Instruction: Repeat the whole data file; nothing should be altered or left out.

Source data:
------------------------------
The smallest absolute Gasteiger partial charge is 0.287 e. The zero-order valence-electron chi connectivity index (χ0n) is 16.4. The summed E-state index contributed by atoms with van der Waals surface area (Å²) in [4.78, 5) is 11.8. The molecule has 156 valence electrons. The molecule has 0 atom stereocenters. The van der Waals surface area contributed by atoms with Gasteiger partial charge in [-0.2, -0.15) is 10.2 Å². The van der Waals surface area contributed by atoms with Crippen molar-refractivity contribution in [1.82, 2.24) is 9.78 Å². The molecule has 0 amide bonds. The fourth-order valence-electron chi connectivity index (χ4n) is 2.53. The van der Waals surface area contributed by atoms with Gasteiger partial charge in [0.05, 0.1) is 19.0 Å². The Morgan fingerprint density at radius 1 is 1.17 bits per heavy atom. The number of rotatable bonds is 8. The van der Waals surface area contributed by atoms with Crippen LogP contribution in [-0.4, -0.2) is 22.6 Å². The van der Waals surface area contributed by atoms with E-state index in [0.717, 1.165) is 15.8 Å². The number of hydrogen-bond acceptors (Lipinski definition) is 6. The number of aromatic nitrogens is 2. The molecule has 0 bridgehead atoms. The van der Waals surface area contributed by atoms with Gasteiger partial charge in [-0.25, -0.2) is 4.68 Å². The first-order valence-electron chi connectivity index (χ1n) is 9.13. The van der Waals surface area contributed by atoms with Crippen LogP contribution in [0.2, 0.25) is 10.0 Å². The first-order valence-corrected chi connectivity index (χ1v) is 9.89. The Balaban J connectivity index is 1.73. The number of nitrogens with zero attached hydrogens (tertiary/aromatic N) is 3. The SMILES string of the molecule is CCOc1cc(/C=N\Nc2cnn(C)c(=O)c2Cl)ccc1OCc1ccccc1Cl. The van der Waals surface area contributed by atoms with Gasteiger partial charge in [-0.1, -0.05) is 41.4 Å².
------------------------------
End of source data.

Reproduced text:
The smallest absolute Gasteiger partial charge is 0.287 e. The zero-order valence-electron chi connectivity index (χ0n) is 16.4. The summed E-state index contributed by atoms with van der Waals surface area (Å²) in [4.78, 5) is 11.8. The molecule has 156 valence electrons. The molecule has 0 atom stereocenters. The van der Waals surface area contributed by atoms with Gasteiger partial charge in [-0.2, -0.15) is 10.2 Å². The van der Waals surface area contributed by atoms with Crippen molar-refractivity contribution in [1.82, 2.24) is 9.78 Å². The molecule has 0 amide bonds. The fourth-order valence-electron chi connectivity index (χ4n) is 2.53. The van der Waals surface area contributed by atoms with Gasteiger partial charge in [0.05, 0.1) is 19.0 Å². The Morgan fingerprint density at radius 1 is 1.17 bits per heavy atom. The number of rotatable bonds is 8. The van der Waals surface area contributed by atoms with Crippen LogP contribution in [-0.4, -0.2) is 22.6 Å². The van der Waals surface area contributed by atoms with E-state index in [0.717, 1.165) is 15.8 Å². The number of hydrogen-bond acceptors (Lipinski definition) is 6. The number of aromatic nitrogens is 2. The molecule has 0 bridgehead atoms. The van der Waals surface area contributed by atoms with Gasteiger partial charge in [-0.25, -0.2) is 4.68 Å². The first-order valence-electron chi connectivity index (χ1n) is 9.13. The van der Waals surface area contributed by atoms with Crippen LogP contribution in [0.2, 0.25) is 10.0 Å². The first-order valence-corrected chi connectivity index (χ1v) is 9.89. The Balaban J connectivity index is 1.73. The number of nitrogens with zero attached hydrogens (tertiary/aromatic N) is 3. The SMILES string of the molecule is CCOc1cc(/C=N\Nc2cnn(C)c(=O)c2Cl)ccc1OCc1ccccc1Cl. The van der Waals surface area contributed by atoms with Gasteiger partial charge in [-0.1, -0.05) is 41.4 Å².